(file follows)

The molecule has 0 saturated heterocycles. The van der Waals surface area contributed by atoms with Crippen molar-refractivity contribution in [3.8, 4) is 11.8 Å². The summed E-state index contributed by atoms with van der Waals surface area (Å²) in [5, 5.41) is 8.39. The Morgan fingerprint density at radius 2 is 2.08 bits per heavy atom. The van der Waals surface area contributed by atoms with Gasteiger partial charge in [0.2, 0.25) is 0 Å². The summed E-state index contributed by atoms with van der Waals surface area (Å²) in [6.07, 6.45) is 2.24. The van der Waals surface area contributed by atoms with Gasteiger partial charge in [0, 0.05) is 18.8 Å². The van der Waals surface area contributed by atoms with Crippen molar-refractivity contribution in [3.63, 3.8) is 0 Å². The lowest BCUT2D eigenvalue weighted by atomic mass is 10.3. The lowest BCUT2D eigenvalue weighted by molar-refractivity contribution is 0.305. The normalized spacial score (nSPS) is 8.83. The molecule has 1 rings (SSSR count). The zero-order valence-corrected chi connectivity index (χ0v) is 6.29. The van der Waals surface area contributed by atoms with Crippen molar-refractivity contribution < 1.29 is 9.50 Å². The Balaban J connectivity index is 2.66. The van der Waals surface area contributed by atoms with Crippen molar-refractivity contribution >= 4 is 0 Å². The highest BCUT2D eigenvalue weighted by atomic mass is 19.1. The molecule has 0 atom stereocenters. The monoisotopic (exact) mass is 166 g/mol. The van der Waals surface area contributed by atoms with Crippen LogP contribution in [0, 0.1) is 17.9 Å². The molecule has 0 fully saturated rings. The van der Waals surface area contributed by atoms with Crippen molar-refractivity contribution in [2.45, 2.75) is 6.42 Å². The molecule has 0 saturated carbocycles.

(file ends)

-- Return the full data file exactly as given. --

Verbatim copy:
The molecule has 0 saturated heterocycles. The van der Waals surface area contributed by atoms with Crippen molar-refractivity contribution in [3.8, 4) is 11.8 Å². The summed E-state index contributed by atoms with van der Waals surface area (Å²) in [5, 5.41) is 8.39. The Morgan fingerprint density at radius 2 is 2.08 bits per heavy atom. The van der Waals surface area contributed by atoms with Gasteiger partial charge in [0.2, 0.25) is 0 Å². The summed E-state index contributed by atoms with van der Waals surface area (Å²) in [6.07, 6.45) is 2.24. The van der Waals surface area contributed by atoms with Gasteiger partial charge in [0, 0.05) is 18.8 Å². The van der Waals surface area contributed by atoms with Crippen molar-refractivity contribution in [3.63, 3.8) is 0 Å². The lowest BCUT2D eigenvalue weighted by atomic mass is 10.3. The lowest BCUT2D eigenvalue weighted by molar-refractivity contribution is 0.305. The normalized spacial score (nSPS) is 8.83. The molecule has 1 rings (SSSR count). The zero-order valence-corrected chi connectivity index (χ0v) is 6.29. The van der Waals surface area contributed by atoms with Crippen molar-refractivity contribution < 1.29 is 9.50 Å². The Balaban J connectivity index is 2.66. The van der Waals surface area contributed by atoms with Crippen molar-refractivity contribution >= 4 is 0 Å². The highest BCUT2D eigenvalue weighted by atomic mass is 19.1. The molecule has 0 atom stereocenters. The monoisotopic (exact) mass is 166 g/mol. The van der Waals surface area contributed by atoms with Crippen LogP contribution in [0, 0.1) is 17.9 Å². The molecule has 0 fully saturated rings. The van der Waals surface area contributed by atoms with Crippen molar-refractivity contribution in [2.45, 2.75) is 6.42 Å². The molecule has 0 saturated carbocycles.